Unfortunately, this structure has been a complete failure both years. There has not been the slightest interest in it; in fact, I have never even seen a Sand Martin in the vicinity of it. I think there are various reasons why it has not been used and I hope that a serious reevaluation will be made by the Land Trust responsible for it. I will be happy to share my ideas and I hope that if anyone reading this account has experience with a structure like this they will offer any critiques or suggestions they may have.
I know that in Europe walls with pipes filled with sand have been used successfully and perhaps that is the answer here. Whether a wall has even been tried in North America I have no idea, but I have been unable to find evidence of it. Location is certainly a factor too.
Butterflies abound in mid summer and there were lots of Northern Pearly-eye (Enodia anthedon) flitting around in the meadows. Fortunately the odd one landed on a desirable piece of vegetation, at least long enough to take a picture.
A male Baltimore Oriole (Icterus galbula) was singing its head off; I am not quite sure why at this late stage in the breeding season, perhaps in defence of territory.
After such a strenuous performance a little preening was in order.
Upon leaving the reserve, as I pulled away in my car, I spotted a large Eastern Garter Snake (Thamnophis sirtalis sirtalis) basking in the middle of the gravel road. I stopped the car and got out gingerly and walked around the vehicle to the back so that the sun would be behind me for a picture. Careful as I might have been, I had obviously spooked the snake and it was slithering away quickly into the grass. I succeeded in getting only one picture before it disappeared from view. At least it was no longer in danger of being run over.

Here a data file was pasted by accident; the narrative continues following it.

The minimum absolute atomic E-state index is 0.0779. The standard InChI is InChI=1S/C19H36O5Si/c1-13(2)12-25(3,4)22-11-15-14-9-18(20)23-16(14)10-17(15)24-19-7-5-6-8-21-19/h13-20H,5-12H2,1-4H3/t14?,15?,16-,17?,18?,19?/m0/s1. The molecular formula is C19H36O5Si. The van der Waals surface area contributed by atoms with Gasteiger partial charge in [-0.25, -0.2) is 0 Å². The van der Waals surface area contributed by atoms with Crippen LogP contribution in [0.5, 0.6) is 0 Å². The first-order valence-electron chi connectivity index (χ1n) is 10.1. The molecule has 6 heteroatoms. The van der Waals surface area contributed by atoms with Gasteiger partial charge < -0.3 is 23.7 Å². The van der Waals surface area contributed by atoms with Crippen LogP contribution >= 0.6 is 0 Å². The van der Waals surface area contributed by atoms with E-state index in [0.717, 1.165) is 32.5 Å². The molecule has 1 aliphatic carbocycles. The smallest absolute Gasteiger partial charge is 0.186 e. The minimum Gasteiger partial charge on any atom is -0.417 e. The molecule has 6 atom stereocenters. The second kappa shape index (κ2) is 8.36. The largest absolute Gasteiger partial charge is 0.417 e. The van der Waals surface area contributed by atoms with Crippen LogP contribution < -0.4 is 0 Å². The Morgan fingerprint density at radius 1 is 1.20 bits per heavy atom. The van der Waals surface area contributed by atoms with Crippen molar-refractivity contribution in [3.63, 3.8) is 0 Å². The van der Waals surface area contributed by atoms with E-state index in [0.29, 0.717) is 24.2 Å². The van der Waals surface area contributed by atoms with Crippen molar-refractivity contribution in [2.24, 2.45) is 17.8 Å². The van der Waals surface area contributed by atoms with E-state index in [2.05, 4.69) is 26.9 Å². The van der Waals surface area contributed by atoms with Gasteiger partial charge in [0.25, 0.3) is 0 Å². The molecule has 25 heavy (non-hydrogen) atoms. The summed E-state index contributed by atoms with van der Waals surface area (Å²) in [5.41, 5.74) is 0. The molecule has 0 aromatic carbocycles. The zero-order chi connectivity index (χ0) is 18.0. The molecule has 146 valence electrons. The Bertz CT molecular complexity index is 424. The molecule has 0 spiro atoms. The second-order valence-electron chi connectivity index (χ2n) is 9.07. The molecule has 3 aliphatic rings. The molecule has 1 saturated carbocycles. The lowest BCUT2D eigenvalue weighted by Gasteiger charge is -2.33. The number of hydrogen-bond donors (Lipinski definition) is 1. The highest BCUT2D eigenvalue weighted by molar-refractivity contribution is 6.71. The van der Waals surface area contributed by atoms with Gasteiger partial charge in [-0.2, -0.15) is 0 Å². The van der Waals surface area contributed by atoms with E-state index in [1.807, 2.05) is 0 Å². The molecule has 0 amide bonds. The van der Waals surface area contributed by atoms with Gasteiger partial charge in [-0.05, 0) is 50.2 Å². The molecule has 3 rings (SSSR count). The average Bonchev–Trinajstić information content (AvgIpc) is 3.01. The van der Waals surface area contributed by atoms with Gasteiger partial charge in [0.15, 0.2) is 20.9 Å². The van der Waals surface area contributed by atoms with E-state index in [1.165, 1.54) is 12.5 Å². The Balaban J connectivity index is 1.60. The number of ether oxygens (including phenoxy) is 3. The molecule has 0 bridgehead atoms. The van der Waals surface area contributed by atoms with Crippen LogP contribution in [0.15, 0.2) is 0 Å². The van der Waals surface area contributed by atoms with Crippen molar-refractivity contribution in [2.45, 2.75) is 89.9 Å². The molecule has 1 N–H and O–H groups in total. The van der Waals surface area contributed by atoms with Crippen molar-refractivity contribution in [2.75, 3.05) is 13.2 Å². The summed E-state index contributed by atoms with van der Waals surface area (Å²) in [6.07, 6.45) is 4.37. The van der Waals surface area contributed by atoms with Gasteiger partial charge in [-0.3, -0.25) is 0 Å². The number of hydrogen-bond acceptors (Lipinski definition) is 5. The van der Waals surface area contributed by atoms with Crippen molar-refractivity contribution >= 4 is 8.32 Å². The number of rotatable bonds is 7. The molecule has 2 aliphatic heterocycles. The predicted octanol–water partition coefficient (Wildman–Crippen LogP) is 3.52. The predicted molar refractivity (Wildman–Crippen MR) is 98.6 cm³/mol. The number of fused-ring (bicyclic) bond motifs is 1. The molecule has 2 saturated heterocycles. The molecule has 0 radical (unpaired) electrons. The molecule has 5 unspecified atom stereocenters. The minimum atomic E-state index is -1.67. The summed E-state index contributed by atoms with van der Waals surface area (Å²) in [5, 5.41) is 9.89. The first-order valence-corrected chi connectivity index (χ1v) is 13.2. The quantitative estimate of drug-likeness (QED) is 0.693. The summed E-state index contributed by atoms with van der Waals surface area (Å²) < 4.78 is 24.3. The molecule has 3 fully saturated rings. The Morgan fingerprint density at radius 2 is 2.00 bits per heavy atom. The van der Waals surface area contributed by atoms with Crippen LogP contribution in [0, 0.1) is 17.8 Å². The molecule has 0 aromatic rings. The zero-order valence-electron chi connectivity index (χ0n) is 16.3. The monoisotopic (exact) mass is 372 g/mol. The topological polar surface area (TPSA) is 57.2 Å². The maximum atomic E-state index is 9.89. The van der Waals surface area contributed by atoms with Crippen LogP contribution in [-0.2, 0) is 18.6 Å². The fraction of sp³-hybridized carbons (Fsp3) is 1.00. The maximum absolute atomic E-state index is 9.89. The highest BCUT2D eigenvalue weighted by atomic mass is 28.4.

After lunch Miriam and I decided to go out and check a few local spots, given the fact that the temperature was a pleasant 24 degrees, in sharp contrast with the hot spell we have been having recently, when air temperatures have been soaring to 35 degrees, and with humidity factored in, into the low forties - not pleasant at all.
A pair of Western Ospreys (Pandion haliaeetus) have nested on a communications tower for the past few years and two birds were on the nest.
I suspect that these two birds are the young of the year, now as big as their parents and ready to fledge at any time.
Cedar Waxwings (Bombycilla cedrorum) are common and we were surprised to see only one individual.
In fact birds were very scarce, perhaps resting during the heat of the day. Turkey Vultures (Cathartes aura) were taking advantage of the thermals and it was rarely that we looked up without seeing a couple soaring overhead.
It was easier to find butterflies, with Cabbage White (Pieris rapae) being the most common species.
Clouded Sulphur (Colias philodice) was a close second.
A lone Killdeer (Charadrius vociferus), feeding at the edge of a pond which is rapidly drying up, appeared to be benefitting from the lack of competition.
We spotted several Eastern Commas (Polygonia comma) but it took a bit of patience to wait for one to land. In fact, no sooner had one landed than a second one joined it.
Queen Anne's Lace (Daucus carota) is blooming everywhere, and we checked for the caterpillar of the Carrot Seed Moth ((Sitochroa palealis) which uses Queen Anne's Lace as a host plant and we were able to find a few.
The meadows are a riot of wildflowers at present.
Lots of Common Milkweed (Asclepias syriaca) was in bloom but try as we might we were unable to locate even one caterpillar of a Monarch (Danaus plexippus), and we have seen only two or three of this enigmatic butterfly this year.
Japanese Beetle (Popilla japonica) is a serious invasive pest and seems to be quite catholic in its taste. I have lost count of the number of native plants on which I have seen it feeding.
A couple of other butterflies rounded out our walk. If I am not mistaken this is our first Spring Azure (Celastrina lucia) of the year and it is already July!
A Northern Crescent (Phyciodes cocyta) was partially hidden in the grasses, but Miriam managed to capture this shot.
We saw several other interesting species of various taxa during our walk, most without photographs and a couple upon which we are awaiting ID confirmation.
It was great to be out and about on a fine summer's day. We will do it many times again before the cool winds of fall nip at our cheeks.